• Eliza

How do you communicate?


I recently worked with someone who was struggling to write introduction emails - and I think this is something we can all relate to.

Sending out that first hello can make you feel like a clammy teenager, and stumble over every word you're typing, questioning every letter until you're psyching yourself out and trying to sound professional, losing your own voice somewhere along the way.

It's like you're wearing a mask, pretending to be someone and something you aren't because you think you're supposed to sound a certain way to be successful.

Even when the leads are warm and you know for a fact that the potential customer wants what you have to sell it can be difficult to get that first introduction right, and to hit just the right tone.

My advice is - as it always is - stop trying to be something you're not.

Avoid all of that clunky jargon, all that blue sky thinking, ourselves and yourselves, touching base nonsense - we all know it's hideous 80's wideboy sales speak, and it's utterly meaningless. As is pretending that what you're selling is unique, or that you - just like everyone else - have a USP that makes you stand out from the crowd.

You have to remember that, even as you're closing a sale, selling is only a side effect of what you're aiming to do; pushing anyone into a sale they don't much want might feel like a victory (you know, if you're a monster...) but wouldn't you prefer to build a mutually beneficial relationship, based on trust and the acceptance that both sides get something positive out of the exchange?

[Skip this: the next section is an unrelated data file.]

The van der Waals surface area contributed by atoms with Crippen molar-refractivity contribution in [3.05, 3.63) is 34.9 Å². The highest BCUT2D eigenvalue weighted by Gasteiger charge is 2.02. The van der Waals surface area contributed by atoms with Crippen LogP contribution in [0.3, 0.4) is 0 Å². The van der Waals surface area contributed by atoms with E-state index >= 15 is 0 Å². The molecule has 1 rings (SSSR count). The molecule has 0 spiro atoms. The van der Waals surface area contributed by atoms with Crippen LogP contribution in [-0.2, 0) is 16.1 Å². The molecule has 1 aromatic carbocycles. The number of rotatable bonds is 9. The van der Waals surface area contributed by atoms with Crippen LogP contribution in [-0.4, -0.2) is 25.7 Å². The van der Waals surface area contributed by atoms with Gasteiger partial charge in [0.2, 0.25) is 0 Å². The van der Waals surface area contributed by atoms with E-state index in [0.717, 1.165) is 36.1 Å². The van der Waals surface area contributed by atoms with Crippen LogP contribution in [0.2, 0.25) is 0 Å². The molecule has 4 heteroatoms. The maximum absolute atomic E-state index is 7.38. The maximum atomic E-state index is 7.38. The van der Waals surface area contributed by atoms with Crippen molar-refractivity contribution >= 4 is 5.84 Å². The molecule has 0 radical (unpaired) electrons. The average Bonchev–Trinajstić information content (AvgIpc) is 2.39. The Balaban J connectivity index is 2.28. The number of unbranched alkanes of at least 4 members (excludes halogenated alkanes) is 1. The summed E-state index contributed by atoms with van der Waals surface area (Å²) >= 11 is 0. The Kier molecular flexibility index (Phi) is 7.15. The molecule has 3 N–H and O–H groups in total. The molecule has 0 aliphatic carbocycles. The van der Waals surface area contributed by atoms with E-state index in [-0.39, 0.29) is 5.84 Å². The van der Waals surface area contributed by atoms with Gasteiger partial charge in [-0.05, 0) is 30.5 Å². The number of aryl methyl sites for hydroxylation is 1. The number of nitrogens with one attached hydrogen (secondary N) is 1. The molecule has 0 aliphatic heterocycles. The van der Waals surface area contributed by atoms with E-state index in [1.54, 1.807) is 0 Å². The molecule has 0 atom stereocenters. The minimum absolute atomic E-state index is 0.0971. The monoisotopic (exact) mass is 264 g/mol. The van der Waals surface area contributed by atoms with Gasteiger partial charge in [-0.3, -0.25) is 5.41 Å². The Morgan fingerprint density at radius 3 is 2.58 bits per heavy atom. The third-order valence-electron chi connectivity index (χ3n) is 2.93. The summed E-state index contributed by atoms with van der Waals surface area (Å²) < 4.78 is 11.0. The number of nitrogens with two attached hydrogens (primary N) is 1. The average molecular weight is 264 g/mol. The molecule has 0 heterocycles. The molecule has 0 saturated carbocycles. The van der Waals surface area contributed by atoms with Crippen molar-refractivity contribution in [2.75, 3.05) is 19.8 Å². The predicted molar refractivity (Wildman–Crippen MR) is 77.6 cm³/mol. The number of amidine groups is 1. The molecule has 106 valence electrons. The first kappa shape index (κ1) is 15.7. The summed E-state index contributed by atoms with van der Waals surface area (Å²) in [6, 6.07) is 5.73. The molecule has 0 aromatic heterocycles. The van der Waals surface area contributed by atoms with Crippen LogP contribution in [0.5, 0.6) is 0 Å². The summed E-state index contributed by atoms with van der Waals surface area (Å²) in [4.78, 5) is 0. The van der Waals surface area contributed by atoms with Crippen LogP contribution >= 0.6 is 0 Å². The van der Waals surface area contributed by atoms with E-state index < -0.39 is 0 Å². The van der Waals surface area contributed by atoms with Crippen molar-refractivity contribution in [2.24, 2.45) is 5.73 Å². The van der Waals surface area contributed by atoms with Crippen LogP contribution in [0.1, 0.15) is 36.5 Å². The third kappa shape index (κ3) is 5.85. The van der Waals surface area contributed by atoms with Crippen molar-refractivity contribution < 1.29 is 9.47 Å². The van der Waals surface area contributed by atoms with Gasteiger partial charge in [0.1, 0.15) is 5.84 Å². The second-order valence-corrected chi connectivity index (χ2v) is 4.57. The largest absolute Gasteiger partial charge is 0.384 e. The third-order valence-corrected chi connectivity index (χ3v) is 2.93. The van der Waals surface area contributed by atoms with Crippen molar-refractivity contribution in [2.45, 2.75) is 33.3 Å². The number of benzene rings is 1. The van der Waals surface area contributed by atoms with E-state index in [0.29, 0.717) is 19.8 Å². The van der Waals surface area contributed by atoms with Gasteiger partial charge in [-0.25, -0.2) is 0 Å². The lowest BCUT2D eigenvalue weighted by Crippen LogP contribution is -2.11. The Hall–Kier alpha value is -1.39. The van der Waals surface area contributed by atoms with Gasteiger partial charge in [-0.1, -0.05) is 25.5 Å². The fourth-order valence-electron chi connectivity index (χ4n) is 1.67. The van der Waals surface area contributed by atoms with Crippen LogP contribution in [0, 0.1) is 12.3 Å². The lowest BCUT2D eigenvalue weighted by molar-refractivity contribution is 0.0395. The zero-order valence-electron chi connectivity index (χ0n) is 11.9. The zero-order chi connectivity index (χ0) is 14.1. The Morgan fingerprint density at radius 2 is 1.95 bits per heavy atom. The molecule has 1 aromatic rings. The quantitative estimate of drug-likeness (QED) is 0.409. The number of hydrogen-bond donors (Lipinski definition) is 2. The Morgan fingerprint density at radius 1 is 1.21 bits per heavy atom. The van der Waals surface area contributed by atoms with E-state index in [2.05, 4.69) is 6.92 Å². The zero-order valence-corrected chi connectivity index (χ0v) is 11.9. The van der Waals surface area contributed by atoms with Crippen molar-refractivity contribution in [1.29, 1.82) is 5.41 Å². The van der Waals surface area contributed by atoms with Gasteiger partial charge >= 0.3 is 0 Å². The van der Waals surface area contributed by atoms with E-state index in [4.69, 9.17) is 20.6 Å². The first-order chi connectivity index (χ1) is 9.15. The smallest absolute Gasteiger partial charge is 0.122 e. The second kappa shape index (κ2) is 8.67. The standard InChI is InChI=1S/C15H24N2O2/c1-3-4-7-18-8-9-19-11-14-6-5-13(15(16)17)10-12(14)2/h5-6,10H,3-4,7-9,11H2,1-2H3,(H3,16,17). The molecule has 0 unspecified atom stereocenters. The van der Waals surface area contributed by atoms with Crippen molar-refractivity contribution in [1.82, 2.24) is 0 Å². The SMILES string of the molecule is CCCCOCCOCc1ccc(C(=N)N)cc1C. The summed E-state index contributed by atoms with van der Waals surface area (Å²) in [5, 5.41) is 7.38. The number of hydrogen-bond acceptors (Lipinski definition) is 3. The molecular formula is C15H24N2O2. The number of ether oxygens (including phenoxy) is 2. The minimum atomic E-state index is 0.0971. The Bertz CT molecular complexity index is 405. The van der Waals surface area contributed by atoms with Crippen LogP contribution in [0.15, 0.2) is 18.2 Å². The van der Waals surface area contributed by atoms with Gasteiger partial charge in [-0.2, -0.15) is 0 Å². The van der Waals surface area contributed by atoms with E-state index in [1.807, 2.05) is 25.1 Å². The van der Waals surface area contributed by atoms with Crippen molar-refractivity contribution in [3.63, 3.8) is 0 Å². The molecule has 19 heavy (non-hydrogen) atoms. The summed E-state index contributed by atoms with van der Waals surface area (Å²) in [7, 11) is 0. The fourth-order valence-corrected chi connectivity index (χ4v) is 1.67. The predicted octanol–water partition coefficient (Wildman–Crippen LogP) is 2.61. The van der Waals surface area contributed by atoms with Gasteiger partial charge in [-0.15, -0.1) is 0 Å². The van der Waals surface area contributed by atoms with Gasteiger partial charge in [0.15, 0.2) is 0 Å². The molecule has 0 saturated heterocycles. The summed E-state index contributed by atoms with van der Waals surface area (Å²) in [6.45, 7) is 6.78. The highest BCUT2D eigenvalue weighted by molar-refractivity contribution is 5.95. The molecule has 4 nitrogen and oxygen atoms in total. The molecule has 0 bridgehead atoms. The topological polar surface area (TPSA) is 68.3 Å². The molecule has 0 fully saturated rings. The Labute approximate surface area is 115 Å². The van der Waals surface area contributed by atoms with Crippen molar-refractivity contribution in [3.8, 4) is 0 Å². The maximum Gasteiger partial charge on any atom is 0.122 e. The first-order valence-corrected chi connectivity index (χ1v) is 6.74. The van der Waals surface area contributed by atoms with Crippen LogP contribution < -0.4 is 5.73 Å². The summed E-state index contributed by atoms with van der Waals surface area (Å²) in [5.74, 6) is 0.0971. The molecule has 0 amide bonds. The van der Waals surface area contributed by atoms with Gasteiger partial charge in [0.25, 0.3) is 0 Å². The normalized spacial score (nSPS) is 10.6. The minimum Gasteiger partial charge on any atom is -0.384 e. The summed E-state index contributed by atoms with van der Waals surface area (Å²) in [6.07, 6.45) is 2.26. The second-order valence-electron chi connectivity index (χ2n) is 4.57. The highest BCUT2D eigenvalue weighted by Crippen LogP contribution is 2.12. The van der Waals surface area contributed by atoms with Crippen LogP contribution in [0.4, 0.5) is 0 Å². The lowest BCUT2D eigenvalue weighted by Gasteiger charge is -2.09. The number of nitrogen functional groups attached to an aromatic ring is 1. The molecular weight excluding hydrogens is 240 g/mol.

If you want to sell sell sell and don't care who you trample in the process, I don't think my advice is the right place for you. If, however, you want to be respected in your industry, build a reliable, steady customer base and develop your skills, experience and steadily grow over time - this is the place to be.

The one thing that you have to offer over any of your competitors is you. You can't sell yourself if you aren't sure who you are, and can't effectively communicate it. Attempting to fill your communications with the jargon and language of how you think you ought to sound is just going to make it clear that you're not connected to what you're saying, and make you look a pillock. When I read an email full of jargon and pitch-speak I never think "golly, this is a proper professional salesperson, and I cannot wait to take their call!" - I think "ugh, blah blah, schmooze schmooze, bullcrap bullcrap, no" and delete it - even if the product or service was something I initially had an interest in.

I don't work with people I don't like, and can't communicate with - and it really is that simple.

If you're pretending to be someone you're not, people aren't going to be able to like you - or to build a genuine relationship with you.

So next time you're preparing a sales email, an introductory call, or you bump into a prospective new client in a networking meeting, don't slip into the slimy jargon, just be you. If you're comfortable, confident and know what you're talking about, that will instil that same level of confidence in the customer - if you seem relaxed and sure, they'll relax and be sure that you're the right choice.

Don't overthink it - just be your brand!

#honesty #communication #communications #marketing #relationshipbuilding